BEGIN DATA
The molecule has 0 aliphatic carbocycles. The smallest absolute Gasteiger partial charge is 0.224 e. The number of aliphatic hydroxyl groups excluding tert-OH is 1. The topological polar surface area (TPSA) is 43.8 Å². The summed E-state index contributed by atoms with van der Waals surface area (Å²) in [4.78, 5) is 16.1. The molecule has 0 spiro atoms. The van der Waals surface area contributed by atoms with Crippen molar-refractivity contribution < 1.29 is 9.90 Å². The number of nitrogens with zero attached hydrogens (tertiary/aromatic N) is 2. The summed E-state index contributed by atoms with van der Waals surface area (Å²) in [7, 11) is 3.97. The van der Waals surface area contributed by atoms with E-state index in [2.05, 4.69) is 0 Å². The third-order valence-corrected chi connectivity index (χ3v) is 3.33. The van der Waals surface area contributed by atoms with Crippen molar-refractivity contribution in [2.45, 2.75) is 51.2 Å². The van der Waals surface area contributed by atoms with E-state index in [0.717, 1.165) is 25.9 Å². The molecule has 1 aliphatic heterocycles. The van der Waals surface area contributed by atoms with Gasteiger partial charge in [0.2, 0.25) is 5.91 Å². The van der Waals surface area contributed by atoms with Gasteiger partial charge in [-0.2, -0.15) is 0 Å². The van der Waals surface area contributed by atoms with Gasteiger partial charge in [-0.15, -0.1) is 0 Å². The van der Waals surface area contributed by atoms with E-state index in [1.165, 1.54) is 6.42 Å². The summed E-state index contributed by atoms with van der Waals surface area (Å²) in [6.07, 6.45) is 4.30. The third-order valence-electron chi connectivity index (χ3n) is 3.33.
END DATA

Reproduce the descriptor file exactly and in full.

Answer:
The molecule has 0 aliphatic carbocycles. The smallest absolute Gasteiger partial charge is 0.224 e. The number of aliphatic hydroxyl groups excluding tert-OH is 1. The topological polar surface area (TPSA) is 43.8 Å². The summed E-state index contributed by atoms with van der Waals surface area (Å²) in [4.78, 5) is 16.1. The molecule has 0 spiro atoms. The van der Waals surface area contributed by atoms with Crippen molar-refractivity contribution < 1.29 is 9.90 Å². The number of nitrogens with zero attached hydrogens (tertiary/aromatic N) is 2. The summed E-state index contributed by atoms with van der Waals surface area (Å²) in [7, 11) is 3.97. The van der Waals surface area contributed by atoms with E-state index in [2.05, 4.69) is 0 Å². The third-order valence-corrected chi connectivity index (χ3v) is 3.33. The van der Waals surface area contributed by atoms with Crippen molar-refractivity contribution in [2.45, 2.75) is 51.2 Å². The van der Waals surface area contributed by atoms with E-state index in [0.717, 1.165) is 25.9 Å². The molecule has 1 aliphatic heterocycles. The van der Waals surface area contributed by atoms with Gasteiger partial charge in [0.2, 0.25) is 5.91 Å². The van der Waals surface area contributed by atoms with Gasteiger partial charge in [-0.2, -0.15) is 0 Å². The van der Waals surface area contributed by atoms with Gasteiger partial charge in [-0.15, -0.1) is 0 Å². The van der Waals surface area contributed by atoms with E-state index in [1.165, 1.54) is 6.42 Å². The summed E-state index contributed by atoms with van der Waals surface area (Å²) in [6.07, 6.45) is 4.30. The third-order valence-electron chi connectivity index (χ3n) is 3.33.